“While we cannot establish that cannabis use caused the increased suicidality we observed in this study, these associations warrant further research, especially given the great burden of suicide on young adults,” said US National Institute on Drug Abuse Director Dr. Nora Volkow, the study’s senior author, in a statement.
“Using nationally representative data, we found that trends in suicidal ideation, plan, and attempt varied by the pattern of cannabis use … among adults aged 18 to 34 years from 2008 to 2019, a time of marked increases in both cannabis use and suicidality,” the authors wrote in the study.
Even participants who said they didn’t use cannabis every day — or fewer than 300 days per year — “were more likely to have suicidal ideation and to plan or attempt suicide than those who did not use the drug at all,” the researchers found.
Among people who reported experiencing a major depressive episode in the past year, 35% who didn’t use cannabis experienced suicidal thoughts, compared to 44% of participants who didn’t use cannabis daily, 53% of people who used cannabis every day and 50% of participants who had cannabis use disorder, according to the news release.
Some of these associations were more significant among women and non-Hispanic Black participants, the researchers found. Women with any level of cannabis use in the past year had a higher prevalence of past year suicidality, when compared to men.
The research “generates more questions than answers,” said Dr. Lucien Gonzalez, an assistant professor in the department of psychiatry and behavioral sciences at the University of Minnesota Medical School, who wasn’t involved in the study.
“Suicide and suicidal thinking are multifactorial, complex experiences and behaviors. There are many theories about the causal factors in suicide attempts and death by suicide, and as yet we still have an incomplete understanding,” Gonzalez told CNN via email.
In addition to not detecting a causal relationship between cannabis and suicidality, he said, the study design doesn’t “put together that complex moment when a suicide attempt occurs, nor how cannabis use may or may not relate.”
Explaining the higher prevalence in female participants is difficult without asking more questions, especially since the study used only the binary male-female sex identifier, he added.
“How much of this is socialized?” he said. “How does this interact, if at all, with cannabis use in the moment of an attempt? How does cannabis use, if at all, interact with the sustaining of depressive cognition and/or suicidal thinking on the individual level?”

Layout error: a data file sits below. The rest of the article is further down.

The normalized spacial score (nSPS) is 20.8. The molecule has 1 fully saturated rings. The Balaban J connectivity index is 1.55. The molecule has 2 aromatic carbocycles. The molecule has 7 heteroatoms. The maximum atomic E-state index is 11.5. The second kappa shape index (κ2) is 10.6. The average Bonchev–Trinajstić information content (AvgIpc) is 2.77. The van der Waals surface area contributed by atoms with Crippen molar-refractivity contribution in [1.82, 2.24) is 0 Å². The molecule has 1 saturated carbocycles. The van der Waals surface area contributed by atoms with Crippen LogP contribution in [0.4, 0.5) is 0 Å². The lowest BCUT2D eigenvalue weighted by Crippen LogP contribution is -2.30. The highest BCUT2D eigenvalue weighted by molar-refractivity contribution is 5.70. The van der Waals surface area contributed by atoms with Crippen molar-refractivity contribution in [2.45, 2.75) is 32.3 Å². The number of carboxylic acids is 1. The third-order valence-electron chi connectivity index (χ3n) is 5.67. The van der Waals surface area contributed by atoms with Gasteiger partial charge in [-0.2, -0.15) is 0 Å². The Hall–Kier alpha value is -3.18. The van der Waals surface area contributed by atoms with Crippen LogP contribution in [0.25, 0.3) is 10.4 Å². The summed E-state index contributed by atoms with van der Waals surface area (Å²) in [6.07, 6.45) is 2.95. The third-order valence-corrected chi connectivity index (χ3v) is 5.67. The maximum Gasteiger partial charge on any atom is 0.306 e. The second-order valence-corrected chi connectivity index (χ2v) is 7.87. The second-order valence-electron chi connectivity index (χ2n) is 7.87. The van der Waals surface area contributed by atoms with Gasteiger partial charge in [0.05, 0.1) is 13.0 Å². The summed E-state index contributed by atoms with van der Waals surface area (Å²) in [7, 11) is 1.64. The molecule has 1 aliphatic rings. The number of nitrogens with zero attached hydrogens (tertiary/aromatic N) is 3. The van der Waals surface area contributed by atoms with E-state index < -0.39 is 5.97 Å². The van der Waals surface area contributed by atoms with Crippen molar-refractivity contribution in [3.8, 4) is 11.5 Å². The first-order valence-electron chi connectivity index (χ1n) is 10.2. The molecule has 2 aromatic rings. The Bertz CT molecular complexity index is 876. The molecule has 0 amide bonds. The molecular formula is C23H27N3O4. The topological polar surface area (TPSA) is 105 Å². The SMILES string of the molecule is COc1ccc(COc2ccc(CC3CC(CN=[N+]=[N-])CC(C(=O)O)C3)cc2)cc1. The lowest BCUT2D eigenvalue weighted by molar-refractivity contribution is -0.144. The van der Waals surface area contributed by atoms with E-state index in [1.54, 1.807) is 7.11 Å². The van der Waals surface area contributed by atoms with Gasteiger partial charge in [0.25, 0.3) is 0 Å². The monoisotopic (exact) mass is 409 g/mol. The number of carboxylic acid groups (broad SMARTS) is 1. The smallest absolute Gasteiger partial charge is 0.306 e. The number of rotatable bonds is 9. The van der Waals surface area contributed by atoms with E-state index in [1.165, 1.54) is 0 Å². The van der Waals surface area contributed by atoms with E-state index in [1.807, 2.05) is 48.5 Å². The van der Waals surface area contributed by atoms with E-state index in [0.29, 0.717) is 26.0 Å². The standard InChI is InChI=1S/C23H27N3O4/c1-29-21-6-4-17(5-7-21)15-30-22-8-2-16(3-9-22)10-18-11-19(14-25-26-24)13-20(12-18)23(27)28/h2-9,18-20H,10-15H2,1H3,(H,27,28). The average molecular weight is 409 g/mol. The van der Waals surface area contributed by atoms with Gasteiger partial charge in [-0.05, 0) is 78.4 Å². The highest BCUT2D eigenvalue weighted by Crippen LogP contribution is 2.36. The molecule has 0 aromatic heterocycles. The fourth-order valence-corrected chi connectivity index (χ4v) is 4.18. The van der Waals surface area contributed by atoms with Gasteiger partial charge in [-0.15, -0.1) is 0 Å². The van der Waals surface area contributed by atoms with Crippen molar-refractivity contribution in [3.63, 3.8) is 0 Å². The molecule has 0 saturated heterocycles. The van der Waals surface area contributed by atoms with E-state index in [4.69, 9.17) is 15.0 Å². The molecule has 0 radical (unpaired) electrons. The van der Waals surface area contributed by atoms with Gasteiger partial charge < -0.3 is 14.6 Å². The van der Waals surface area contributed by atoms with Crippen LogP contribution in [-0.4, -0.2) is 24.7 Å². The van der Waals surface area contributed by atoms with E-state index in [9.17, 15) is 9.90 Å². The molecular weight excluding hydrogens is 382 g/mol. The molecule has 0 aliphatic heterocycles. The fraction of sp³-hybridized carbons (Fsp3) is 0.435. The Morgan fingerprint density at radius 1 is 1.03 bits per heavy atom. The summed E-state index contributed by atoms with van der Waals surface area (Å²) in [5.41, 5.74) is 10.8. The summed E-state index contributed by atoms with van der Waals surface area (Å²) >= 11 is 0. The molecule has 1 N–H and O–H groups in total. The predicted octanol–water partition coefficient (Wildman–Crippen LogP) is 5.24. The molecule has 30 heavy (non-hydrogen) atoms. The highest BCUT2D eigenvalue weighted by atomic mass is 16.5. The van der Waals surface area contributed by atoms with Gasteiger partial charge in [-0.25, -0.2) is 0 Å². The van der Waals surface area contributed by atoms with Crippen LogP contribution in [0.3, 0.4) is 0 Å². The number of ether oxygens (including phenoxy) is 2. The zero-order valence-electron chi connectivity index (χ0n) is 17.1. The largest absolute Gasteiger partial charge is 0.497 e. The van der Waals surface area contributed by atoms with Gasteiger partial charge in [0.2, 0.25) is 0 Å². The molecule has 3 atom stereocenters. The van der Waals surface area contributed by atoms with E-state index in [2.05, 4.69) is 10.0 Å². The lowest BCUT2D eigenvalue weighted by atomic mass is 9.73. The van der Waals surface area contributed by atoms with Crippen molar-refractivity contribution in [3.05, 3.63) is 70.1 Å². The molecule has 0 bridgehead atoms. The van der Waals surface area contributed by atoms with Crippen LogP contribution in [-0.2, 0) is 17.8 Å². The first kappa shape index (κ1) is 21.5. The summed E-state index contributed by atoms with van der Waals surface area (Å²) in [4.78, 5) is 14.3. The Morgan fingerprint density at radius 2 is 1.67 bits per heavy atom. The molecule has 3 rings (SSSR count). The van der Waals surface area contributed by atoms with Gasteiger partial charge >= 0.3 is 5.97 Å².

Another factor possibly influencing racial disparities, Gonzalez said, is how cannabis use might have led to disproportionate legal, vocational or social consequences that may have contributed to suicide attempts.
“While there seems to be some overall legal loosening and social acceptance of cannabis use on many levels, this is not experienced equally,” he added. “Cannabis is still racialized, and those identified as Black are more likely to feel the consequences of cannabis use that may have nothing to do with the plant itself.”
Participants whose families earned $49,999 or less were also generally more likely than families with higher incomes to experience suicidal ideation, planning, suicide attempts and daily or near-daily cannabis use. The study also generally found the same trend among part-time workers and unemployed people compared to full-time employed participants.
Being unemployed and having a lower income, regardless of cannabis use, are risks for suicidality, Gonzalez said.
These economic conditions could “also could interact with cannabis use in ways that need to continue to be explored,” Gonzalez said. “For many people, lower income and underemployment could relate to (societal) effects of cannabis use, or it could also relate to punitive responses to it. There are still many jobs where detection of use can result in termination and/or the pool of jobs may become limited for someone after being jailed for a cannabis-related charge.”